Tuesday , March 18, 2014 - 4:44 PM
LITTLETON, Colo. — A lone police cruiser outside Columbine High School was the only outward reaction Friday to an even deadlier attack at a Connecticut elementary school.
But in a state that was rocked by the 1999 Columbine school massacre and the Aurora movie theater shooting less than six months ago, Friday’s shootings renewed debate over why mass shootings keep occurring and whether gun control can stop them.
“Until we get our acts together and stop making these ... weapons available, this is going to keep happening,” said an angry Tom Teves, whose son Alex was killed in the theater shooting last July in the Denver suburb of Aurora.
Teves was choked up as he answered a reporter’s call Friday. A work associate of his lives in Newtown, Conn., where 27 people were killed, including 18 children, at Sandy Hook Elementary. The connection chilled and angered him.
The Connecticut gunman was reported to have used a .223-caliber rifle, although it wasn’t immediately clear what type. Weapons that use the .223 caliber ammunition can range from assault-style rifles similar to the AR-15 semi-automatic used by James Holmes in Aurora in the July 20 shooting that killed 12 people and wounded 70 to hunting rifles.
The gunman in the recent Oregon shopping mall shooting also used an AR-15, and the Washington, D.C.-area snipers John Allen Muhammad and Lee Boyd Malvo used a .223-caliber Bushmaster, both largely civilian versions of the military’s M-16.
Versions of the AR-15 once were outlawed under a U.S. assault weapon ban in 1994. That prohibition expired in 2004 and Congress, in a nod to the political clout of gun enthusiasts, did not renew it.
This week, Colorado Gov. John Hickenlooper generated a storm of debate after declaring that it was time to start debating gun control measures. Hickenlooper specifically mentioned the AR-15.
“When you look at what happened in Aurora, a great deal of that damage was from the large magazine on the AR-15. I think we need to have that discussion and say, ‘Where is this appropriate?”’ Hickenlooper said Wednesday.
After Friday’s school shootings, Hickenlooper wrote on Twitter, “We know too well what impact this kind of violence has on a community and our nation.”
A visibly emotional President Obama seemed willing to renew debate, calling for “meaningful action” to prevent similar shootings.
Also Friday, Mark Kelly, the astronaut husband of former U.S. Rep. Gabrielle Giffords, who was shot in the head during an attack that killed six people in Tucson, Ariz., last year, said the Connecticut shooting should “sound a call for our leaders to stand up and do what is right.”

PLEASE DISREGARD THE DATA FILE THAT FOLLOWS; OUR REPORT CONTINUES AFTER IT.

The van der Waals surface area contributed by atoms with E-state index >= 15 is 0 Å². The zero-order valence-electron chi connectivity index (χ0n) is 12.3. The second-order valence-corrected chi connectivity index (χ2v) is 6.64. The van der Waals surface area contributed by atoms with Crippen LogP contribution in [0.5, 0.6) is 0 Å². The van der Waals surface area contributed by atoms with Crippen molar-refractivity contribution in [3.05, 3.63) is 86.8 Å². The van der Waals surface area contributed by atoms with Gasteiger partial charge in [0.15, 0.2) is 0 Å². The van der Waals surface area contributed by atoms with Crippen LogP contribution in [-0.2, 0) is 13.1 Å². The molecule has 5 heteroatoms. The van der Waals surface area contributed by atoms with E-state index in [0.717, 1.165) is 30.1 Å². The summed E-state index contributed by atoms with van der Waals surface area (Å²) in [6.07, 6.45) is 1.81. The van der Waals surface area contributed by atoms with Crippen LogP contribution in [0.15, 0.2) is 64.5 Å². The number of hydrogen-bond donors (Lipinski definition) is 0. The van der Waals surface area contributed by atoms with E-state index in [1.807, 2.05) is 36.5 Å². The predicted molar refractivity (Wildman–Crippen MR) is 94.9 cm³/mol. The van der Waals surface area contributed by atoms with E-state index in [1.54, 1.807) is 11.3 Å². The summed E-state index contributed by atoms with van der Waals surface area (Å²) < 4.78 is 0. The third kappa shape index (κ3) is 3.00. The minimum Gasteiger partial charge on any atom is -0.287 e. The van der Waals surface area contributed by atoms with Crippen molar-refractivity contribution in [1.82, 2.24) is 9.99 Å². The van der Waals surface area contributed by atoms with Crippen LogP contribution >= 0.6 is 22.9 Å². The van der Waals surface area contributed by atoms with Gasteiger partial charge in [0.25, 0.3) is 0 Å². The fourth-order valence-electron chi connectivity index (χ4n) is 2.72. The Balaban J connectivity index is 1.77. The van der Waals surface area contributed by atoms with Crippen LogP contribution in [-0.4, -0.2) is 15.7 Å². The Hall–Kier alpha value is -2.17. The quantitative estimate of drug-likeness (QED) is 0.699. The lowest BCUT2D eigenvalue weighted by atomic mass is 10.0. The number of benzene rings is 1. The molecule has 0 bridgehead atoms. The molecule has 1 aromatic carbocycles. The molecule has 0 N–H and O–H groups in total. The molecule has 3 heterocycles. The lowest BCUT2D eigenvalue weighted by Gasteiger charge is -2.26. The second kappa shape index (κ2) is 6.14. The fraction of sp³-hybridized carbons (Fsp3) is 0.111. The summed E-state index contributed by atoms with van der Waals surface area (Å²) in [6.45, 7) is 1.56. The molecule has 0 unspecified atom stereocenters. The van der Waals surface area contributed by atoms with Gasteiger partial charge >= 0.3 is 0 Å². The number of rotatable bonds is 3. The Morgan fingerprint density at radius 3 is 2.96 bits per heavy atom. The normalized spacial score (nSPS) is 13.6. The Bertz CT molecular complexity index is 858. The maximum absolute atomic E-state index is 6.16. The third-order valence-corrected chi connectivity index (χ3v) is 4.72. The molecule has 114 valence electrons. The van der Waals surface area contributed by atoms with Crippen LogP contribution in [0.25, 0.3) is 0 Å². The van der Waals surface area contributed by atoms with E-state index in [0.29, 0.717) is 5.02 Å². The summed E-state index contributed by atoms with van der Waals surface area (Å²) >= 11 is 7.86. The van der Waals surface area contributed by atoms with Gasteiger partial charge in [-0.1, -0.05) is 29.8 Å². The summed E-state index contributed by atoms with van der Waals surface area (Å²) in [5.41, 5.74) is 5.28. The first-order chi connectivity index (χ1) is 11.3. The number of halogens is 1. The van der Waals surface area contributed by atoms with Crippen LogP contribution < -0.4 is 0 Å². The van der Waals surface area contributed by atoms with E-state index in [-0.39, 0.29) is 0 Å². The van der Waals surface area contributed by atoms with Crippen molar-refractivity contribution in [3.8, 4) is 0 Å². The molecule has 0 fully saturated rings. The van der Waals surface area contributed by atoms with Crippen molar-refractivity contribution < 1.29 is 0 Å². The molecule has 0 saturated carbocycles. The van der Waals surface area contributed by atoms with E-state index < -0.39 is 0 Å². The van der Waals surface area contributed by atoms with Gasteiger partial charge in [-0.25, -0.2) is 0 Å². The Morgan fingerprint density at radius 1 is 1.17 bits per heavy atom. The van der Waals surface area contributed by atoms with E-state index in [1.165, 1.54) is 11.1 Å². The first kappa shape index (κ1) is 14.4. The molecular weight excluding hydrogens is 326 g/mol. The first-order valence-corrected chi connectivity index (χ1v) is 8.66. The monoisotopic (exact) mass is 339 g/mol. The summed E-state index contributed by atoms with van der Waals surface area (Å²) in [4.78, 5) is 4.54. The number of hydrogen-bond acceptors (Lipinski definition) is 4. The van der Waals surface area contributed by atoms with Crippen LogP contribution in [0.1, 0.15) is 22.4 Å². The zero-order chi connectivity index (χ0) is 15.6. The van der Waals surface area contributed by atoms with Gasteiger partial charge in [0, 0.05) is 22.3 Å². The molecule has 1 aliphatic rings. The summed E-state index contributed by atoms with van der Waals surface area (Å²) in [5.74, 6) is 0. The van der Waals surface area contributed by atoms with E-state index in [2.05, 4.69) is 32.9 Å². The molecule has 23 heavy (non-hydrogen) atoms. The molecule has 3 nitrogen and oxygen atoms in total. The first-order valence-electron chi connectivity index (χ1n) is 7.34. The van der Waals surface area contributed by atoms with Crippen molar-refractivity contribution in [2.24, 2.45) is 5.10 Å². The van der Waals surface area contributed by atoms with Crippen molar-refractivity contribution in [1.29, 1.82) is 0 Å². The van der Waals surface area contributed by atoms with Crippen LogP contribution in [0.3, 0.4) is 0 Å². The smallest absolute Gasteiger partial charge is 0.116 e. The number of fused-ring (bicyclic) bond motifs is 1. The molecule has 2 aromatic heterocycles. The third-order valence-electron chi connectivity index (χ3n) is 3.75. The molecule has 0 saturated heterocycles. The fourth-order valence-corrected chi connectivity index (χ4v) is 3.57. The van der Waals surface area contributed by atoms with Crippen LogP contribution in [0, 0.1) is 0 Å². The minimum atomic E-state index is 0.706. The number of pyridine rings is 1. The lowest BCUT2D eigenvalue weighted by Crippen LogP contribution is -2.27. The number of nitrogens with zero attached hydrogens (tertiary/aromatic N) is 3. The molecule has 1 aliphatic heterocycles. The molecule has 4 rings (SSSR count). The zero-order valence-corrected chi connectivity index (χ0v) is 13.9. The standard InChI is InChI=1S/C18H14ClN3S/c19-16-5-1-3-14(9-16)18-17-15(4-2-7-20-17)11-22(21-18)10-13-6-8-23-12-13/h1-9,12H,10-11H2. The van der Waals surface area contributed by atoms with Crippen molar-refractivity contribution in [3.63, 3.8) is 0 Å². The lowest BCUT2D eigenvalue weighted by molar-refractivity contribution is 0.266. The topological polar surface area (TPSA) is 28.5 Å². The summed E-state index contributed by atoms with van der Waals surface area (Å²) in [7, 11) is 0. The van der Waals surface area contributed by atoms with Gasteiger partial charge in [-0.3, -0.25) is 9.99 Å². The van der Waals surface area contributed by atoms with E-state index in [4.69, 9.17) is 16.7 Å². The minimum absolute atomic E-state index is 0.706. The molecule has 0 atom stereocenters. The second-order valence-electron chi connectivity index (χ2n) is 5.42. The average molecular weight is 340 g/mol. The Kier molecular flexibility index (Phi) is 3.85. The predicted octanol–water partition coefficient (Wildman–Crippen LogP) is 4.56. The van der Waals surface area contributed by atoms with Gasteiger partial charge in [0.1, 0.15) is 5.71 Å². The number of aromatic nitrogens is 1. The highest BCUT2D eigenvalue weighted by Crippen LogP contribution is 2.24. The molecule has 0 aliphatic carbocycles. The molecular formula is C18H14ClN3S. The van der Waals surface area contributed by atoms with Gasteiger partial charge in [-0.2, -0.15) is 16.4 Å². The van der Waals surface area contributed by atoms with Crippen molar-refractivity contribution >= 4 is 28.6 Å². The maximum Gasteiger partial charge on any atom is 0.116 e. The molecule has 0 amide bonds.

“This time our response must consist of more than regret, sorrow, and condolence,” Kelly said on his Facebook page, calling for “a meaningful discussion about our gun laws and how they can be reformed and better enforced to prevent gun violence and death in America.”
Tom Sullivan, whose son Alex also died in the Aurora theater shooting, welcomed the discussion.
“Clips that hold 50 bullets? The only animal you’re after with that is man. There is no other reason. That’s what that is used for. My question to those people is, ‘Why do you need a clip that holds 50 bullets?”’ Sullivan said in a phone interview.
But Sullivan said mental health, not gun control, is a more pressing concern.
“We all need someone in our lives to care,” Sullivan said. “If we see a friend, a colleague, a co-worker and they’re having a hard time, we need to reach out.”
No amount of discussion eases the pain, Colorado shooting survivors said.
“It’s so sad. It’s just so sad,” said Judy Brown, whose son, Brooks, was threatened by one of the Columbine killers, Eric Harris, about a year before the shootings there. The family tried to alert authorities that Harris was dangerous.
Judy Brown said she hopes friends of the Connecticut shootings will comfort them over the long run, not just in the initial weeks and months.
“Send them calls. Call them on the phone. Leave them messages. Let them know that you haven’t forgotten. It doesn’t go away. It’s a lifetime struggle.
“It never, ever, ever, goes away. It never goes away,” she said, and began to weep.
Associated Press writers Brian Skoloff in Phoenix and P. Solomon Banda, Dan Elliott and Kristen Wyatt in Denver contributed to this report.
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